David Fickling explains why he loves comics so much, he started his own.
When I was a child there was no other experience like holding in my own hand the latest and unread issue of my favourite comic. It was called Boys World, and that feeling of excitement every Friday when it dropped through the letterbox was pure delight. For me and thousands of children all over the country that feeling bordered on the euphoric. What brilliance! A profusion of stories, funny and serious, heroes and villains and adventures. And it was ALL mine to devour. Now that really is reading for pleasure! I didn’t even think of it as reading.
Everyone had their favourite comic, there were so many, over thirty weekly titles for girls and boys. The loss of these wonderful publications was and remains a terrible tragedy for the country and its children. The real pity is that we didn’t realise the massive cultural platform comics provided. They were, and are, one of the foundations of much of our modern literary culture. I am a book editor and I would say at least half my story sense, if I have any, came from comics. That’s why so many top authors now pay tribute to them.
‘It was as much through The Eagle and Classics Illustrated, those wonderfully evocative comic books of the classics, that I first came to a love of stories. I loved the speed of the stories, the breathless excitement I felt as I turned the page. I am now a story maker myself, so I owe a lot to my ‘comic beginnings!’ What matters hugely is that children should be excited by stories, in whatever form, whether in books, CDs, comics, movies – it doesn’t matter. For many children comics are a way in, a way to become a reader. That’s what they were for me.’ Michael Morpurgo
‘Comics formed a vital and vigorous part of my childhood reading. The Eagle was the main British comic, of course – to anyone born just after the war, as I was, it came as a great burst of life and fun and colour in a rather drab world. I still feel the thrill that made me tremble with excitement when the weekly comic arrived with the papers. I’d seize it with avidity and retreat to some corner of the garden and fling myself down and devour it like a hyena. There was something so clean and powerful about the storytelling in a comic – so direct, so swift and easy, as if the delight and excitement of the story passed immediately into my blood.’ Philip Pullman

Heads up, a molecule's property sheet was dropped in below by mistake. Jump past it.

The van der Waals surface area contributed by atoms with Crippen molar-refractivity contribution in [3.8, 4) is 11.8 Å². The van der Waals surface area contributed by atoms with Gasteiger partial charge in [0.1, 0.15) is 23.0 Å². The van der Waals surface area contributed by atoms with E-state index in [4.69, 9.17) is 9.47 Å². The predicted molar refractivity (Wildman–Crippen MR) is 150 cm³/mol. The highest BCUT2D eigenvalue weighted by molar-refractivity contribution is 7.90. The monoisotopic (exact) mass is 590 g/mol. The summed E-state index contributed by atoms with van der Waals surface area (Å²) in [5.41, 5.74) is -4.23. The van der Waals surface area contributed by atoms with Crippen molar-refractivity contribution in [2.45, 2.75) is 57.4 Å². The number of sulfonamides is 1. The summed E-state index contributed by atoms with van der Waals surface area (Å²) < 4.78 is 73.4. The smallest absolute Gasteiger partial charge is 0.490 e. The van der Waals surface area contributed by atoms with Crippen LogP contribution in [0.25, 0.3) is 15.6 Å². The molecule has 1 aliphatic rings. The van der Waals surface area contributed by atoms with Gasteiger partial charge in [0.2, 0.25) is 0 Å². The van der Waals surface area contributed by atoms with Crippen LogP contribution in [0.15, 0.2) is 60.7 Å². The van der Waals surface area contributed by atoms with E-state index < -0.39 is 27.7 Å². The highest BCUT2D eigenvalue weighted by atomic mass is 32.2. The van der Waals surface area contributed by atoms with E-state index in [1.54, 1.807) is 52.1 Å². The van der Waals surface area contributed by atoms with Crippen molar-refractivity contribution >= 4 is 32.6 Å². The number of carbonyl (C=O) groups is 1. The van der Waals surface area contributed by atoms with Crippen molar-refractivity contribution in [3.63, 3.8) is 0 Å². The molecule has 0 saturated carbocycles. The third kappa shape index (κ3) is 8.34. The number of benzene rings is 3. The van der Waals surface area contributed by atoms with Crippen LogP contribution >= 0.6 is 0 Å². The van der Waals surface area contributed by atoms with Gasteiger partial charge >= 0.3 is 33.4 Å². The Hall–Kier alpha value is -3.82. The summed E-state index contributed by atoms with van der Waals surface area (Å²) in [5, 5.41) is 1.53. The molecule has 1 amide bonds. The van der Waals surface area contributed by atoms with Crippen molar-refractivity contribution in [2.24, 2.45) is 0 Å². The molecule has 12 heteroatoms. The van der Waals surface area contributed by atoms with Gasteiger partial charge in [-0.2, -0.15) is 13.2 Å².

And it’s not just those two literary heavy weights. Lots of our most beloved writers are huge comic fans. From George R. R. Martin to Dame Jacqueline Wilson, from Malorie Blackman to Derek Landy. They can all see the tremendous value and excitement embedded in great comics.
And that’s exactly why we started The Phoenix! Because when we lost those comics of decades past, I don’t think we fully appreciated their almost unparalleled ability to nurture new readers. And comics are great for growing new readers, and writers, thinkers and creators. Unlike so many reading experiences that children encounter, comics are first and foremost about fun and entertainment. They are relaxed reading. Pure enjoyment. And it’s only through enjoyment and the urge to read ourselves that we get a real love of words and stories.